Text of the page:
Hello all and welcome to the rejuvenated blog for Historic Locust Grove! I’m Hannah, your friendly neighborhood blogger and one of the HLG Weekend Managers, and I’m here to guide you through everything new, old, and fascinating about Locust Grove. In addition to the restarting this blog, we’ve also just updated our website! You can head over to http://locustgrove.org/ to oooh and ahhh and find out what’s going going on at the house and visitor’s center. (I especially recommend the Upcoming Events section at the bottom of the page. Did you know the Fall Antiques Fair is only 12 days away?)
Now, my #1 job as blogger is to get you excited about history at Locust Grove and thereby induce you to visit us as soon as possible! So, to start out, I’d like to tell you about my favorite ongoing project that is very near completion–the furnishing and restoration of the Locust Grove Dairy!
Last summer, I had the pleasure of researching 18th and 19th century dairy practices and making suggestions to bring our dairy out of the blahs that had defined it since its reconstruction in 1967 and back into the tidy splendor of the late 1790s, when William and Lucy Croghan were in residence.
Here’s what it looked like last summer:
And here’s what it looks like now!
Now, I know what you’re all thinking: “Umm, Hannah? It doesn’t look that different–you just added floors and shelves, and took out all the stuff. Why are you still so excited?”
Well, having a dirt floor was one of the biggest problems with our dairy. Because of the nature of working with milk, colonial dairies in the 18th century needed to be clean and cool, so the milk wouldn’t spoil or be contaminated by bugs or dirt. Dairies like ours were usually graded two or three feet below the surface, or could sometimes be built even further underground, like the dairy cellar at Henry Clay’s Ashland. Our dairy was built at the right level, but dairy floors were generally made of wood, stone, or tile, so they could be cleaned more easily. By installing this floor, made of reclaimed wood, we’re one step closer to a dairy the Croghan family might have recognized.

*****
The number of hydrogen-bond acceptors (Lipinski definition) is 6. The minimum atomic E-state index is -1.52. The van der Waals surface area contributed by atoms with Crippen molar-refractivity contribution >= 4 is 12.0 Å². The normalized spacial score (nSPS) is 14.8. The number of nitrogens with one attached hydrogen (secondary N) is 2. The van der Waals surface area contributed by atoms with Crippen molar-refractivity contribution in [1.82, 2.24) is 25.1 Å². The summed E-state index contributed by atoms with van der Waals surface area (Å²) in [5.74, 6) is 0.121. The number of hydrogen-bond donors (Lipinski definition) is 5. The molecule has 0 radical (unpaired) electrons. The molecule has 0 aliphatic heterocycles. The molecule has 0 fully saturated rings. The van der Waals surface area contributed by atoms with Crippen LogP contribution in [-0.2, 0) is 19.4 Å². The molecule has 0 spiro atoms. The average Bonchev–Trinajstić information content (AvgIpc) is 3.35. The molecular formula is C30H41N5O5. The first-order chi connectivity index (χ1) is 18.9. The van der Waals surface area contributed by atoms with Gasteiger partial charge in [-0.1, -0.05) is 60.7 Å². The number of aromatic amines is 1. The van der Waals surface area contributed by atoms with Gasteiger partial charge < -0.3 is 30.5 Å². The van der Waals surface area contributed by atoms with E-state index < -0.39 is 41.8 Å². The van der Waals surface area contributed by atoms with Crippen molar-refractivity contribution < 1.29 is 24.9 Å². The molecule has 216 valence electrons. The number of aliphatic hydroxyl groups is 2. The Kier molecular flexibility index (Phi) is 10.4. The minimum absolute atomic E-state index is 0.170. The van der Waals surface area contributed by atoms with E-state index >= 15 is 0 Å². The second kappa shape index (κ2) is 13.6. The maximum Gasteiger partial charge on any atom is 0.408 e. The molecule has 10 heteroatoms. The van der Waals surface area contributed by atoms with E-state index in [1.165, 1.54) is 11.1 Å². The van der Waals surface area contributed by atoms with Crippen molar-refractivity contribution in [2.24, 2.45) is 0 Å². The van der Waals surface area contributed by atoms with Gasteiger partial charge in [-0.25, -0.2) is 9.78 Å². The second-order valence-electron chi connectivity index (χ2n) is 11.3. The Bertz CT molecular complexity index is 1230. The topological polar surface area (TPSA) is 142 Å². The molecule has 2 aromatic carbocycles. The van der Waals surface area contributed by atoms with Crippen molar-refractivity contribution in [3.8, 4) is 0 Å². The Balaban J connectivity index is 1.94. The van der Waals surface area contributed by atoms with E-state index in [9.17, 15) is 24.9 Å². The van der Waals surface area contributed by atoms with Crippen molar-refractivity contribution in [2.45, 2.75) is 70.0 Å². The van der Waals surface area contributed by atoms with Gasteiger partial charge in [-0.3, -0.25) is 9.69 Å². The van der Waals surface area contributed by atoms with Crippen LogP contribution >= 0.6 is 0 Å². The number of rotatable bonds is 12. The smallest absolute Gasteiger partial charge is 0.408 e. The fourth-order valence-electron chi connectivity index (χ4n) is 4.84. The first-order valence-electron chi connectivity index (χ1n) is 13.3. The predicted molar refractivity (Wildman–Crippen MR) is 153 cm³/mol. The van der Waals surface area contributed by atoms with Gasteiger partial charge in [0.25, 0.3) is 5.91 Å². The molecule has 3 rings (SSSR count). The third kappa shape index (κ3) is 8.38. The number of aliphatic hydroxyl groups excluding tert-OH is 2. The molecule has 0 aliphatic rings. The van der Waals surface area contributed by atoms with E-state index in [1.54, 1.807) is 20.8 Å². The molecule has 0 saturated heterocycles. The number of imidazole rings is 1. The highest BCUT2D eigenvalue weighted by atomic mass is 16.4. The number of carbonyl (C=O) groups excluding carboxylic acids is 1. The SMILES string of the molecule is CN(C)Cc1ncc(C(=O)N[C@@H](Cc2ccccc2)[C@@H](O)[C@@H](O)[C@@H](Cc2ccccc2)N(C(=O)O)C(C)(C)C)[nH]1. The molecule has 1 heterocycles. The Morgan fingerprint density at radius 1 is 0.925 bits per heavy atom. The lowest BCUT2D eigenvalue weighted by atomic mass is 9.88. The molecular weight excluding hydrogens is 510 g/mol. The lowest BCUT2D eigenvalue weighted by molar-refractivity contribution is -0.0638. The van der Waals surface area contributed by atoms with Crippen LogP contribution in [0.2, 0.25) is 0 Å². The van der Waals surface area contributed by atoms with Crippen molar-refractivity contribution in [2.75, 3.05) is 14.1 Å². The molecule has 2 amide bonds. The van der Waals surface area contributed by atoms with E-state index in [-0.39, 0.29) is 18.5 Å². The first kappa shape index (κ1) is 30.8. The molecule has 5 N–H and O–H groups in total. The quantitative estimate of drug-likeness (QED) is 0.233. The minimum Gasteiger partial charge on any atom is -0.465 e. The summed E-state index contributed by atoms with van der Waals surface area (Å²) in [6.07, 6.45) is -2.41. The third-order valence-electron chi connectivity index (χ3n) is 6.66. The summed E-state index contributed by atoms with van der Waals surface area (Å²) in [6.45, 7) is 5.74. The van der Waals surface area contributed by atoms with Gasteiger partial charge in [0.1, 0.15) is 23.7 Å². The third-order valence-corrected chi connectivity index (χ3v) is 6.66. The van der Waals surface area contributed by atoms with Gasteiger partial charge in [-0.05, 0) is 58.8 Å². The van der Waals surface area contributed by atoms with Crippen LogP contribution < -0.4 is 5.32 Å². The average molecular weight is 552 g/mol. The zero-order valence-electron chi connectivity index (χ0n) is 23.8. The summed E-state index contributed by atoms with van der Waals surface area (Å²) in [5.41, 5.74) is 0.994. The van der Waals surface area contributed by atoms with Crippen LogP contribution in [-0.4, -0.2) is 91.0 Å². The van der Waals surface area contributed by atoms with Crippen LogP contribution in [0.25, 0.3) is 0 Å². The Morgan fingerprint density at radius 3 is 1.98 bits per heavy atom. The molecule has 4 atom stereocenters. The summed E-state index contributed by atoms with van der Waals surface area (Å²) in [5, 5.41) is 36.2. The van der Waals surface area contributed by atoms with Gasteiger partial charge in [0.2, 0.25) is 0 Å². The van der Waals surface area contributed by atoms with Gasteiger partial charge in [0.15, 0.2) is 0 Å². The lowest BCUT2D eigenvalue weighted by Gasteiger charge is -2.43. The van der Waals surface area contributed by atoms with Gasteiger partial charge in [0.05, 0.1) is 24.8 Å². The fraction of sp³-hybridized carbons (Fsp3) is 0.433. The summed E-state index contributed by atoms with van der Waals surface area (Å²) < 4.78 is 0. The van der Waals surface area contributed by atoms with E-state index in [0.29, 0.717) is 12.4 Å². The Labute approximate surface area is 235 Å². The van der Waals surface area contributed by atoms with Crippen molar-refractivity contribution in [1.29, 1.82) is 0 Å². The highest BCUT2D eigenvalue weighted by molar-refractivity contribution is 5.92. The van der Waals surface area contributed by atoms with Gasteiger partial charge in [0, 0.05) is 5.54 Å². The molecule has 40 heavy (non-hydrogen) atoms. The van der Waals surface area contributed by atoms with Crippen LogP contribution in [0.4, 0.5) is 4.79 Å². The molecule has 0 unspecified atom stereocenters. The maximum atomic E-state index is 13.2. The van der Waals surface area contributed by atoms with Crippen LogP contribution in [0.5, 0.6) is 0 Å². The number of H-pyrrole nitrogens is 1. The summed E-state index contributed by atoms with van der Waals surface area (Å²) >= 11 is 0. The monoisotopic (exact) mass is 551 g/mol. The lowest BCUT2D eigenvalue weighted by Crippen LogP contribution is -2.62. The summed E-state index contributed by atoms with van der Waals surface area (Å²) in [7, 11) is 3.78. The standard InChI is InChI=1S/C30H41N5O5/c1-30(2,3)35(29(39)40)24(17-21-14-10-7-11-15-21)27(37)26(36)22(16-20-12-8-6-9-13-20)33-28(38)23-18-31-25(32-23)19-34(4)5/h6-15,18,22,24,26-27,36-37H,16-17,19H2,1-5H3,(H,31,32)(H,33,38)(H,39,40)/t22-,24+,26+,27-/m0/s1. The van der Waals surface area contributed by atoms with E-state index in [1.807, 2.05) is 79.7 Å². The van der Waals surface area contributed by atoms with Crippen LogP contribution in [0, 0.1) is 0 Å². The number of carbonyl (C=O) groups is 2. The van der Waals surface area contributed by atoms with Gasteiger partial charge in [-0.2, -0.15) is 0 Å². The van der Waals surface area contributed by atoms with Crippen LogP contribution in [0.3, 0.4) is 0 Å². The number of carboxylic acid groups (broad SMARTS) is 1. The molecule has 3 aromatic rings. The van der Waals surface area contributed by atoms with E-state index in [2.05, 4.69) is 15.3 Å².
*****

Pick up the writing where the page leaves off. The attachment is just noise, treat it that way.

“Okay, that’s pretty cool. But what’s the deal with the shelves?”
Dairies of this time period typically had two rows of shelves–one about waist height from which to work, and one overhead to store cheeses, pans of milk, and other accoutrements. Installing these shelves in our dairy is a bit of a challenge, however. Our dairy is quite a remarkable structure for lots of reasons, but mostly because of its construction. Dairies were usually frame or brick, like this one at Colonial Williamsburg. Our dairy was reconstructed from stone to match the reconstructed kitchen, smokehouse, and residence trio. However, in all my research, I never found another stone dairy. We actually have very few records about what the Croghan dairy looked like. We know they had a dairy, and we know where it was located, but archaeology and other records have given us little else.
“So you’re just making up stuff as you go along?”
Of course not. We always want to safeguard the historical integrity of the site and be as accurate as possible to the time period and the records we do have. Simply put, our dairy just hasn’t received much attention since it was reconstructed in 1967. It’s the same size and shape as an 18th century dairy should be, and is made of a similar material. The one conundrum we’ve encountered that we can’t explain or fix are the wall slits. Air circulation and ventilation were paramount to running a successful dairy. You wanted to be able to allow air to flow freely through the structure with a minimal amount of light. (Milk doesn’t fare well when exposed to sunlight.) Typically, this was achieved by having vents at the top of the structure that were latticed and screened with muslin, to achieve the effect of a screen. For some reason, when the Locust Grove dairy was reconstructed, it was built with vertical slits in three of its walls.
“Oh, but that’s not confusing! You’d need those slits to protect the house from attack! You could shoot the Indians or the British or whomever without being shot yourself!”
That’s an interesting point, friendly reader,but sadly, our site was never used as a location for a John Wayne movie. Locust Grove was never under any sort of attack–unless you count the Janeites who descend on the property each July for the Jane Austen Festival, but we’re always happy to see them! An Indian visit was very likely, given George Rogers Clark’s residence here and his role as an Indian Commissioner for the Western territories, but these slits simply don’t fit into either Locust Grove’s history, or the profile of a colonial dairy. Therefore, we have to conclude they were a mistake, albeit one that makes our dairy unique!
Although our dairy was reconstructed over forty years ago, we’re still working on outfitting it to reflect the residence of the Croghan family. Adding the new floors and the shelves is only the beginning! I’ll be sure to update you on our progress. Thanks for stopping by the blog today, and drop by the house to visit soon. Our doors are always open to visitors from near and far. I challenge you all to a game of cup and ball.
With kind regards,